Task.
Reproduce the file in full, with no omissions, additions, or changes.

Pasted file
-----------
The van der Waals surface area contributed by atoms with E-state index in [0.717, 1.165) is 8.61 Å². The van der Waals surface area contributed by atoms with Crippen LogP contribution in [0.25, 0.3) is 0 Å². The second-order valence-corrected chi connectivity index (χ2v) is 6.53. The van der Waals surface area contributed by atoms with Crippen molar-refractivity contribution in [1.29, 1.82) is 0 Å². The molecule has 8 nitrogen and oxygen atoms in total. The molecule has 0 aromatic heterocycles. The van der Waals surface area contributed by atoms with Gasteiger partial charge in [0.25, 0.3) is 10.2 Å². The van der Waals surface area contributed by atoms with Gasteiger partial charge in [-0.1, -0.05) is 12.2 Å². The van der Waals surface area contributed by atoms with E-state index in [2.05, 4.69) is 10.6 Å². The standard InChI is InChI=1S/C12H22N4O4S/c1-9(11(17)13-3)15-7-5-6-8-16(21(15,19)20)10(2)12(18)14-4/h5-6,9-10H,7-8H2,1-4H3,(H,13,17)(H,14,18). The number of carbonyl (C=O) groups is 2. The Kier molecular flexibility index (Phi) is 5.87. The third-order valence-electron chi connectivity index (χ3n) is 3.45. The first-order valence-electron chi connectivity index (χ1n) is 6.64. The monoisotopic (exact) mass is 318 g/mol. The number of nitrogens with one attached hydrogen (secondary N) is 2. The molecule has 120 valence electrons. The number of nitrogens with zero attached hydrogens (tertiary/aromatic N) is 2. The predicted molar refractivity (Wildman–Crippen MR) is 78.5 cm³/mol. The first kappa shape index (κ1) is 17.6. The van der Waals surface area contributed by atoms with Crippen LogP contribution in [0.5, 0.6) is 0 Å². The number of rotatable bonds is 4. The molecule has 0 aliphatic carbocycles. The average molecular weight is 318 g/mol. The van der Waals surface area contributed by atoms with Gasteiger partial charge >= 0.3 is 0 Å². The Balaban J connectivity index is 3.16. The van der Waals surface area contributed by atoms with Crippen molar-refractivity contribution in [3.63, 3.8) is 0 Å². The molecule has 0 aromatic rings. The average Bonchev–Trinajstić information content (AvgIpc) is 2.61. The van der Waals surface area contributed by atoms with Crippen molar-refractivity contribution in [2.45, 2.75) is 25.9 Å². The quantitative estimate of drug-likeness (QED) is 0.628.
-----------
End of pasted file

The van der Waals surface area contributed by atoms with E-state index in [0.717, 1.165) is 8.61 Å². The van der Waals surface area contributed by atoms with Crippen LogP contribution in [0.25, 0.3) is 0 Å². The second-order valence-corrected chi connectivity index (χ2v) is 6.53. The van der Waals surface area contributed by atoms with Crippen molar-refractivity contribution in [1.29, 1.82) is 0 Å². The molecule has 8 nitrogen and oxygen atoms in total. The molecule has 0 aromatic heterocycles. The van der Waals surface area contributed by atoms with Gasteiger partial charge in [0.25, 0.3) is 10.2 Å². The van der Waals surface area contributed by atoms with Gasteiger partial charge in [-0.1, -0.05) is 12.2 Å². The van der Waals surface area contributed by atoms with E-state index in [2.05, 4.69) is 10.6 Å². The standard InChI is InChI=1S/C12H22N4O4S/c1-9(11(17)13-3)15-7-5-6-8-16(21(15,19)20)10(2)12(18)14-4/h5-6,9-10H,7-8H2,1-4H3,(H,13,17)(H,14,18). The number of carbonyl (C=O) groups is 2. The Kier molecular flexibility index (Phi) is 5.87. The third-order valence-electron chi connectivity index (χ3n) is 3.45. The first-order valence-electron chi connectivity index (χ1n) is 6.64. The monoisotopic (exact) mass is 318 g/mol. The number of nitrogens with one attached hydrogen (secondary N) is 2. The molecule has 120 valence electrons. The number of nitrogens with zero attached hydrogens (tertiary/aromatic N) is 2. The predicted molar refractivity (Wildman–Crippen MR) is 78.5 cm³/mol. The first kappa shape index (κ1) is 17.6. The van der Waals surface area contributed by atoms with Crippen LogP contribution in [0.5, 0.6) is 0 Å². The number of rotatable bonds is 4. The molecule has 0 aliphatic carbocycles. The average molecular weight is 318 g/mol. The van der Waals surface area contributed by atoms with Gasteiger partial charge >= 0.3 is 0 Å². The Balaban J connectivity index is 3.16. The van der Waals surface area contributed by atoms with Crippen molar-refractivity contribution in [3.63, 3.8) is 0 Å². The molecule has 0 aromatic rings. The average Bonchev–Trinajstić information content (AvgIpc) is 2.61. The van der Waals surface area contributed by atoms with Crippen molar-refractivity contribution in [2.45, 2.75) is 25.9 Å². The quantitative estimate of drug-likeness (QED) is 0.628.